State Capital Highlights

By Ed Sterling, Texas Press Association —

AUSTIN —Texas lawmakers on July 1 reported to their respective Capitol
chambers for the opening of a second 30-day special session of the 83rd
Texas Legislature. The House and the Senate scheduled floor action for
July 9.

Gov. Perry, on June 26, invited them to take a second opportunity to craft and pass legislation relating to:
– Regulation of abortion procedures, providers, and facilities;
– Funding of transportation infrastructure projects; and
– Establishing a mandatory sentence of life with parole for a capital felony committed by a 17-year-old offender.

Those items were on the call for the first special session that ended on June 25.

Senate
Democrats opposed to the abortion-regulating bill outflanked a
Republican majority by skillful use of parliamentary procedure. Sen.
Wendy Davis, D-Fort Worth, exercised the option to filibuster the
abortion bill on the final day of the special session.

While
the filibuster stopped the bill from final passage, other bills on the
calendar became ineligible for further consideration at the stroke of
midnight.

On June 26, Gov. Perry called another special session
to have the same matters addressed. On opening day, Democratic caucus
leaders suggested that because of constitutional concerns and the high
level of interest in the subject, regional hearings should be held
before abortion-regulating legislation votes are called.

Answers
came. Such decisions are at the discretion of committee chairs. The
chairs in this case, Rep. Byron Cook, House State Affairs, and Sen. Jane
Nelson, R-Flower Mound, Senate Health and Human Services, chose to
conduct their committees’ hearings at the Capitol.

On July 2,
more than 3,000 citizens registered to testify on, for or against HB 2,
the abortion bill, but only a small percentage of them were allowed to
testify before the bill was called to a vote. The House State Affairs
Committee approved HB 2 on a vote of 8 to 3.

Also on July 2,
the Senate Finance Committee tentatively approved Senate Joint
Resolution 1, a proposed constitutional amendment relating to the
transfer of certain general revenue to the state highway fund and the
economic stabilization fund and to authorize the payment for principal
and interest on certain highway improvement bonds.

And, the
Senate Criminal Justice Committee tentatively approved SB 2, legislation
relating to the punishment for a capital felony committed by an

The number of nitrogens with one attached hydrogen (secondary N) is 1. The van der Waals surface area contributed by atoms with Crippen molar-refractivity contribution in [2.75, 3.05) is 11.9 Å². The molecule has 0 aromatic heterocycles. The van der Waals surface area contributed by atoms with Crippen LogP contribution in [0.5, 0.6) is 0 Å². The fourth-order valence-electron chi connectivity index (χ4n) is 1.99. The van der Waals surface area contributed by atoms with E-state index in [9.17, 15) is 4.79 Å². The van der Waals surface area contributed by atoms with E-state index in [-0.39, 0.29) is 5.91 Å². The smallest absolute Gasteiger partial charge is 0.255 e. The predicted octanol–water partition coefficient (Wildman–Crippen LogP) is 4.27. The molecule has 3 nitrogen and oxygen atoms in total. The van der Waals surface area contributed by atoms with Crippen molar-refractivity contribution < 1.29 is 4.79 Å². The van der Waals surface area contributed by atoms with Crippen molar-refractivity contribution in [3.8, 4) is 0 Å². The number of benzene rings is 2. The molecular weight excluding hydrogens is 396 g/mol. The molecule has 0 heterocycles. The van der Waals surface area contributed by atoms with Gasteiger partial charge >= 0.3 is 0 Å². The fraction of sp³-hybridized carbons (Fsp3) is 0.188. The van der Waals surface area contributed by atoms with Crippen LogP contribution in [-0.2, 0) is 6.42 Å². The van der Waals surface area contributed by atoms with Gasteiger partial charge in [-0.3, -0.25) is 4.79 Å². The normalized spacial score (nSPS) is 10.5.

individual under 18 years of age. The bill is the same as SB 23 in the
previous special session, requiring 40 years of time served before
parole eligibility.

Governor raises question
Gov. Perry on
July 2 hinted that he would have “exciting future news” to announce on
July 8. This hint brought on speculation that Perry might launch his
second run for the presidency in 2016, or perhaps seek yet another term
as governor in 2014.

In late December 2000, then
president-elect George W. Bush resigned as governor, and Perry, then
serving as lieutenant governor, became governor. Perry completed Bush’s
unexpired term, was elected in 2002 and reelected in 2006 and 2010. With
more than 12 years in office, Perry is the longest-serving governor in
the history of the state.

Who is running in 2014?
It is early
in the game, but if Gov. Perry does not run for an unprecedented third
consecutive four-year term as governor in 2014, Texas Attorney General
Greg Abbott has said he will run to succeed Perry.

If Perry
does not complete his current term, however, Lt. Gov. David Dewhurst
would be promoted to governor. If that scenario develops, Dewhurst would
have the advantage of incumbency with Abbott, and possibly others,
mounting challenges.

While Dewhurst has not declared his
intentions, state Agriculture Commissioner Todd Staples and Land
Commissioner Jerry Patterson, both Republicans, have filed paperwork to
run for lieutenant governor in 2014.

Also, Senate Education Committee Chair Dan Patrick, R-Houston, on June 27 announced his plan to run for lieutenant governor.

As
for who might succeed Abbott as attorney general, Texas Railroad
Commission Chair Barry Smitherman has said he will seek the office
contingent on Abbott’s seeking another office. House Higher Education
Committee Chair Dan Branch, R-Dallas, has been mentioned as a possible
candidate for attorney general or lieutenant governor.

State
Sen. Glenn Hegar, R-Katy, has announced plans to run for comptroller.
State Comptroller Susan Combs has said she will not seek another term as
the state’s chief accountant or for any other statewide office in 2014.

Democrats have kept their aspirations muted, so far, as to statewide races in 2014.